Cotton Patch Gospel is a powerful and compelling challenge to 21st-century Christians living in a racially diverse and divided America. The re-issued version contains an introduction by former President Jimmy Carter  (who grew up within a few miles of the Koinonia Farm); a foreword by the late Baptist minister turned writer Will D. Campbell, who left an academic post in Mississippi to become a 1950s civil rights activist; and an afterword by Tony Campolo, the Baptist sociologist and evangelist recently retired from Pennsylvania’s Eastern University, who has consistently challenged evangelical Christianity’s spirituality in areas of social justice. The brief essays by the three C’s (Carter, Campbell, Campolo) are worth reading on their own.

In re-reading (honestly, my previous exposure was a cursory sampling) the Cotton Patch Gospel, I discovered a powerful spirituality in Jordan’s translation (Jordan did the work using the Nestle-Alland twenty-third edition of the Greek text–the latest edition available in 1957), perhaps best exemplified by his rendition of the Sermon on the Mount:

“The spiritually humble are God’s people, . . . ;

“They who are deeply concerned are God’s people, . . . ;

“They who are gentle are his people, . . . ;

“They who have an unsatisfied appetite for the right are God’s people, . . . ;

“Men of peace and good will are God’s people, . . .”;

and so on. (Matthew, Chapter 5).

[In addition, the Cotton Patch Gospel inspired a powerful musical in 1981 by Tom Key and Russell Treyz. The music and lyrics for the oft-performed play were written by the popular folk-singer, the late Harry Chapin. Playlists of Chapin’s songs and some scenes from a variety of productions of the musical are available on YouTube.]

(ed. note: This YouTube link connects to 19 audio selections recorded from a stage presentation by the original cast of the musical. The songs were posted in 2013 by The Orchard Enterprises, a digital music distribution company located in New York City).


On a similar front:

Last month I discovered in my father-in-law’s library another book probing Christian spirituality in an area where few expect to find it: Reformed Spirituality: An Introduction for Believers (Louisville, KY: Westminster/John Knox Press, 1990), by Presbyterian Howard L. Rice, the late chaplain and professor of ministry at San Francisco Theological Seminary.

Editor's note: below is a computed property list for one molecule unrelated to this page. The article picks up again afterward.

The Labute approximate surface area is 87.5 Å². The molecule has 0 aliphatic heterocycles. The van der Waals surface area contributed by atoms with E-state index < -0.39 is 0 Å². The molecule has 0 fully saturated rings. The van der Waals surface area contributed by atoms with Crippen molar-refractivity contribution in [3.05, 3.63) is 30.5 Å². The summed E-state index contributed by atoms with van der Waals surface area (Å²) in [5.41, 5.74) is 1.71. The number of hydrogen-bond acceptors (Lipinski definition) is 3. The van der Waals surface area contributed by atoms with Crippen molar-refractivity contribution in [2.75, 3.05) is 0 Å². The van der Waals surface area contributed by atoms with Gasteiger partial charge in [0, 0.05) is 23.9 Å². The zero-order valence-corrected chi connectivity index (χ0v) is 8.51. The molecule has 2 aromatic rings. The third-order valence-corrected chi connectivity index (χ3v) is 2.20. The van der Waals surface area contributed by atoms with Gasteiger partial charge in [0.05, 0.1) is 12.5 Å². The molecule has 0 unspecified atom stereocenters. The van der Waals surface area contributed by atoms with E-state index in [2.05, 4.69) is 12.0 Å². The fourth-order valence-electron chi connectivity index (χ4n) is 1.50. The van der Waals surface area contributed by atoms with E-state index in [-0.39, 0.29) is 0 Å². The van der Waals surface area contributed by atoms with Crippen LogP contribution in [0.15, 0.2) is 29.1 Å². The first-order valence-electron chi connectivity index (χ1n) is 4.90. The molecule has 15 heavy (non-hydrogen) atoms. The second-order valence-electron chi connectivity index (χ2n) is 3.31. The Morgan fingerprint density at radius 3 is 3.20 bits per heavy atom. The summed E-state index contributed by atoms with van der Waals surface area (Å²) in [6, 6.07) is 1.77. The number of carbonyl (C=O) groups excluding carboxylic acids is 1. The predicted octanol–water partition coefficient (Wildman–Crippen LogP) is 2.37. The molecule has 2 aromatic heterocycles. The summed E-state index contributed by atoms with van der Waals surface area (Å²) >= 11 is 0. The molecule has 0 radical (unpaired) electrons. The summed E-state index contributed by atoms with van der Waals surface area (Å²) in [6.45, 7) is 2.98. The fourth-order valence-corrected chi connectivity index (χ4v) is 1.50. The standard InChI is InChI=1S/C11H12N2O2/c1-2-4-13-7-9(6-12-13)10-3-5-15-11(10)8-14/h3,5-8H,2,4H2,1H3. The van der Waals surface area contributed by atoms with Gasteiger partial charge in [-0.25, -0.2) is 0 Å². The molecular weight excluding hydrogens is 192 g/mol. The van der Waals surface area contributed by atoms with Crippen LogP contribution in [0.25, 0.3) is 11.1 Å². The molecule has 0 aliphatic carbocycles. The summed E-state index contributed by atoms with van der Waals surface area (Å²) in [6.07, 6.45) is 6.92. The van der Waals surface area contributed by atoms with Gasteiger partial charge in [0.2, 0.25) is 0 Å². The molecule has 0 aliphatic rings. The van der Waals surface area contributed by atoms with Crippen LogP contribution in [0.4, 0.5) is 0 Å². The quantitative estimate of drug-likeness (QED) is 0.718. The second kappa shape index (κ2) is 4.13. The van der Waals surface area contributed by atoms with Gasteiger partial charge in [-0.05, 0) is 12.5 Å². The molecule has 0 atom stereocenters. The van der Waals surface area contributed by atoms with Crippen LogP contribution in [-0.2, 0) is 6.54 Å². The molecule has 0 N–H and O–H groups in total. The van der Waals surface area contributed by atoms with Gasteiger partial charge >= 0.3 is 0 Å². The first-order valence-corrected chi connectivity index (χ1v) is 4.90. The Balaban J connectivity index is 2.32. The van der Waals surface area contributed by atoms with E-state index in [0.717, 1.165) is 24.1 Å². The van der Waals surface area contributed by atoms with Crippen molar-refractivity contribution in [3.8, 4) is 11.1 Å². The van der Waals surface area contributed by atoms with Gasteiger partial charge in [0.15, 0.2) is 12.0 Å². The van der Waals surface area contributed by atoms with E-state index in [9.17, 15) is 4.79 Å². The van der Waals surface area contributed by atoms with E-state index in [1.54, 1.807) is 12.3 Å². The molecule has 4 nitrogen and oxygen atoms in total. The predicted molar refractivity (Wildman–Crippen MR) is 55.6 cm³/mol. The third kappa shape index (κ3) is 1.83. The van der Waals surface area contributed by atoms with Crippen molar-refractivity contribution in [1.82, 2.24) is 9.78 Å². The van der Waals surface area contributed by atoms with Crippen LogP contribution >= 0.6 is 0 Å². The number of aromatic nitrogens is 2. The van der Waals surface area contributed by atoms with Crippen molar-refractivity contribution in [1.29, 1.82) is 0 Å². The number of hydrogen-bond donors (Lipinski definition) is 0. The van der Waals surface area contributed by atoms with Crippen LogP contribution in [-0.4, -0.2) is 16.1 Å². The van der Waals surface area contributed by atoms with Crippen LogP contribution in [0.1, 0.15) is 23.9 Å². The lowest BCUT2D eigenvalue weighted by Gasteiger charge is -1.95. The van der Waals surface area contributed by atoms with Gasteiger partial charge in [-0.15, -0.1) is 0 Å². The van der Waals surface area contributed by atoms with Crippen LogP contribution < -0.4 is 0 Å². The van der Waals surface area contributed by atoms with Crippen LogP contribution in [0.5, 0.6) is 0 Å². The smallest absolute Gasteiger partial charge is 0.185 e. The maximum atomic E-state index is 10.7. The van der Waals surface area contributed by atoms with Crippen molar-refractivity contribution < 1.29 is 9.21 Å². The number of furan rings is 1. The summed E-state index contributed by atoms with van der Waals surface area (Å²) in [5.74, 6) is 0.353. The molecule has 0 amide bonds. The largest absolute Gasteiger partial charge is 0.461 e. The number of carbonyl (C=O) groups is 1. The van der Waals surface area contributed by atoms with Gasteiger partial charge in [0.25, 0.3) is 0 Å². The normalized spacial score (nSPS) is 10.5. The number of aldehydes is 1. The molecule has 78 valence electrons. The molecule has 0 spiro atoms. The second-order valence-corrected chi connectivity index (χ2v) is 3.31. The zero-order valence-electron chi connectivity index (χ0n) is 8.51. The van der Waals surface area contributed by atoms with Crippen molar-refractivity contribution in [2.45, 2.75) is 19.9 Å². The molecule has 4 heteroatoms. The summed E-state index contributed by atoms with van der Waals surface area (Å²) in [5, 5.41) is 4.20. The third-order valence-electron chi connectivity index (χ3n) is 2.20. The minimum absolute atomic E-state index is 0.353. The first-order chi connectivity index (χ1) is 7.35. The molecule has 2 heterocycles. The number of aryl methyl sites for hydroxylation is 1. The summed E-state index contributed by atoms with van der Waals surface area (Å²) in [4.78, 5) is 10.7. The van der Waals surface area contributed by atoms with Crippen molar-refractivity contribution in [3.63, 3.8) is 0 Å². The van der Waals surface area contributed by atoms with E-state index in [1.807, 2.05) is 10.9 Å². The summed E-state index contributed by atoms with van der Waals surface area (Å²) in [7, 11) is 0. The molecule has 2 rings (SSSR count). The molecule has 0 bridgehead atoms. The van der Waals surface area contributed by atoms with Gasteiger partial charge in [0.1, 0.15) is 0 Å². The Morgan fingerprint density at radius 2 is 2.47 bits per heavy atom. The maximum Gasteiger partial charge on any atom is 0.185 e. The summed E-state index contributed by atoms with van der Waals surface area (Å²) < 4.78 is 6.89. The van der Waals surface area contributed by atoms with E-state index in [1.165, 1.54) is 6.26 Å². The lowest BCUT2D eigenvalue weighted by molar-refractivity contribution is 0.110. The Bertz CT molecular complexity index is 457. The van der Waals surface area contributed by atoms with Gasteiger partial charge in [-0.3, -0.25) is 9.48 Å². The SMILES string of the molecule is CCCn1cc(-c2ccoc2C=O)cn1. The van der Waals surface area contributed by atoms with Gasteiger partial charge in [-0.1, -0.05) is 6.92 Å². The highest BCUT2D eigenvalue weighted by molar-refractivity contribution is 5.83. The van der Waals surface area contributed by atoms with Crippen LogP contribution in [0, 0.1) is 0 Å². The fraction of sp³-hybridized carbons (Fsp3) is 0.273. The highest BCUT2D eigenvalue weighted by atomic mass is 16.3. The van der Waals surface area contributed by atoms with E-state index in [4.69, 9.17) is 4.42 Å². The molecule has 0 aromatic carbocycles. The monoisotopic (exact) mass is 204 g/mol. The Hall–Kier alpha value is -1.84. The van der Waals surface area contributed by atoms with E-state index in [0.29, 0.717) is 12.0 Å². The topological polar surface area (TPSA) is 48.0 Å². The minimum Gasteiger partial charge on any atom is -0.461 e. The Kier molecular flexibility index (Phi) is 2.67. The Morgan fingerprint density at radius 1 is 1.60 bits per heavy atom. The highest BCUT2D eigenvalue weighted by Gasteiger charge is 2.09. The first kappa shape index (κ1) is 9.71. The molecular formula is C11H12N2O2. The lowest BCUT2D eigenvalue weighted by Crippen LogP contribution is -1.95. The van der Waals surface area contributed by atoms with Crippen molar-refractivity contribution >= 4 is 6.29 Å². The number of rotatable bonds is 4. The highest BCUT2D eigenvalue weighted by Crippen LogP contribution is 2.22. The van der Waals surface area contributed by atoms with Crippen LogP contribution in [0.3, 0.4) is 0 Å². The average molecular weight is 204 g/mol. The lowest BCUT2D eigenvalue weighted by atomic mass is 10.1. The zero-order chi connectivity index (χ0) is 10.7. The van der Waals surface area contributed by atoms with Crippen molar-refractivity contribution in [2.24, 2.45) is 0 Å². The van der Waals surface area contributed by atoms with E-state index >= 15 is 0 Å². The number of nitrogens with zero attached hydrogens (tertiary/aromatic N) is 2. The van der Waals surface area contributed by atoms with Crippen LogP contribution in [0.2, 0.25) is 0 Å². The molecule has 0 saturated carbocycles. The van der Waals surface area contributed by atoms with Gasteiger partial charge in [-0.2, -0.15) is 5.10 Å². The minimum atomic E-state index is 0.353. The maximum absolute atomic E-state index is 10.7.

Rice spent most of his academic career at SFTS on crutches or in a wheelchair after being stricken by multiple sclerosis, a diagnosis that was changed to spinal cord damage when he retired. He was a pioneer in bringing to popular attention the writings of John Calvin on Christian spirituality and, as a follower and colleague of Morton T. Kelsey, helping to develop seminary programs in spiritual direction and Christian spirituality.

Rice also was an ardent reader and appreciator of the fiction of C.S. Lewis, and argued, counter to the heavy rationalism associated with Calvinism, for more attention to and appreciation of imagination, emotion, and mystery in theology and Christian reflection.

From Rice I’ve lifted this tiny catalog of important Reformed (and Puritan) writers and declarations on spirituality:

John Calvin; Lewis Bayly; Francis Rous; Richard Baxter; Samuel Rutherford; John Owen; John Bunyan; Henry Scougal; Elizabeth Singer Rowe; Gerhard Tersteegen; Jonathan Edwards; Charles Hodge; Emily Herman; Howard Thurman; John Knox and the Scots Confession; Caspar Olevianus and Zacharias Ursinus and the Heidelberg Catechism; Heinrich Bullinger and Huldrych Zwingli and the Second Helvetic Confession; and The Westminster Confession and Catechisms, best known among English-speaking Presbyterians and members of other Reformed denominations.

I’m working my way backward through this list and confess to a humbling and eye-opening (and heart-bowing) experience.

Almost all of the names on this list were largely ignored by students of Christian spirituality in the 20th century; although, that ignorance has been undercut by the 2001 publication of Calvin’s Writings on Pastoral Piety (admit it, we cringe at the word piety!) edited by Princeton scholar Elsie Anne McKee in the Classics of Western Spirituality series published by Paulist Press.

I’m just grateful for Howard L. Rice and fathers-in-law.